THE WHISTLEBLOWER FILES
Albania: Dritan Hila
The whistleblower: Dritan Hila, diplomat at the Ministry of Foreign Affairs
The case: Hila reported the questionable appointment of a judge’s daughter to an ambassadorship.
After the disclosure: Hila was fired, but sought justice in a legal case to win reappointment and financial compensation. Hila served as Albania’s deputy minister of defense in the opposition government. He was dismissed in 2015 and now regularly appears on different media as government critique. Hila’s case illustrates the risk of instrumentalization of whistleblowers by politics.
Bulgaria: Konstantin Ivanov
The whistleblower: Konstantin Ivanov, Sofia police officer
The case: Ivanov was forced to resign after 20 years in his position following a disclosure he made about payments from various donors to the Ministry of Interior designated to prevent penalties stemming from traffic violations.
After the disclosure: Ivanov’s disclosure prompted the European Commission to criticize the practice, causing Prime Minister Borisov to pledge that it would be stopped. Nevertheless, the Interior Minister initially filed charges against Ivanov. In order to replenish the budget hole resulting from missing donations, the Ministry of Interior later introduced a policy requiring companies with private security guards to pay license fees.
Croatia: Ankica Lepej
The whistleblower: Ankica Lepej, bank employee
The case: Lepej disclosed details about large financial deposits made by former president Tudjman’s wife that weren’t reported.
After the disclosure: When the bank Lepej worked at offered a reward to anyone who named the whistleblower, Lepej exposed herself. In return, she was fired and charged with disclosing business secrets, but never tried. Lepej was Croatia’s first notable whistleblower. Her case attracted widespread media attention, gaining Lepej nationwide solidarity.
Czech Republic: Libor Michálek
The whistleblower: Libor Michálek, public servant
The cases: Michálek exposed two national scandals, making him arguably the most famous whistleblower in Czech history. In 1996 Michálek was fired from the National Property Fund after exposing embezzlement related to a tunneling project. In 2010 he blew the whistle on a scam by the Environment Ministry to inflate a public water treatment project by some €120 million and siphon the money to the Civic Democratic Party.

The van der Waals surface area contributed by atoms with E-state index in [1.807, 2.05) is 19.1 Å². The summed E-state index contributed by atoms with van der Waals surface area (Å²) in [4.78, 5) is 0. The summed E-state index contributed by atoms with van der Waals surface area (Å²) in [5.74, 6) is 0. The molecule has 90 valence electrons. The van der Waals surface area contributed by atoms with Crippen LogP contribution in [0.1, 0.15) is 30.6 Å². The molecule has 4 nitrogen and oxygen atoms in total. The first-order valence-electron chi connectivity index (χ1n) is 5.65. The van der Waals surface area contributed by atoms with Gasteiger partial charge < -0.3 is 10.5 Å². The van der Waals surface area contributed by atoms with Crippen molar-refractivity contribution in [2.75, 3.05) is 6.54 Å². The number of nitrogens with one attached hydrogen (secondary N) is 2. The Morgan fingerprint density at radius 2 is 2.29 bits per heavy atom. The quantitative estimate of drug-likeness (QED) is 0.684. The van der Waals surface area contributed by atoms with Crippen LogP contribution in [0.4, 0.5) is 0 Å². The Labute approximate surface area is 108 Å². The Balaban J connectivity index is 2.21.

After the disclosure: He won a court case stemming from 1996 incident and was involved in compensating people who lost money in the affair. In 2012 Michálek was elected to the Czech Senate, where he continues to actively fight for whistleblower rights and protections.
Moldova: Iacob Guja
The whistleblower: Iacob Guja, head of press unit in Prosecutor General’s office
The case: Guja disclosed attempts by high-ranking political officials to influence the judiciary. Following a public call by President Voronin in 2003 to end corruption, including public officials’ attempts to pressure law enforcement officers, Guja forwarded letters received by the Prosecutor General’s Office to a newspaper. The correspondence indicated that high-ranking officials had pressured prosecutors into discontinuing criminal proceedings against four police officers who had been under investigation for alleged illegal detention and ill treatment of detainees.
After the disclosure: Guja was dismissed for disclosing confidential documents. He filed a lawsuit against his unfair dismissal at the European Court for Human Rights, which ruled that Moldova had breached Guja’s right to freedom of expression which could not be justified as “necessary in a democratic society”. He was awarded €10.000 in damages.
In this landmark case, the court established six principles to determine whether a whistleblower’s right to freedom of expression should be protected under the European Convention.
Montenegro: Nenad Čobeljić
The whistleblower: Nenad Čobeljić, president of the military trade union
The case: Nenad exposed corruption in the military trade union, as well as discrimination against union members and misallocation of military housing.
After the disclosure: Čobeljić was dismissed from his army position in 2011, and barred from promotion for two years. Following widespread publicity of the case, disciplinary measures against Čobeljić were dropped in 2013 and he was reinstated to his position. In 2015, he was elected to lead the military trade union for another term.
Romania: Constantin Bucur
The whistleblower: Constantin Bucur, employee of Romanian Intelligence Service (SRI)
The case: Bucur disclosed the illegal wiretapping of journalists, politicians and business people by the SRI
After the disclosure: In 1998, two years after his disclosure, Bucur was charged and convicted of illegally disclosing information on matters of national security. Fifteen years after his sentence, the European Court of Human Rights ruled that Bucur’s right to freedom of expression had been violated, as the public interest in disclosing illegal conduct outweighs the interest of maintaining public confidence in the SRI.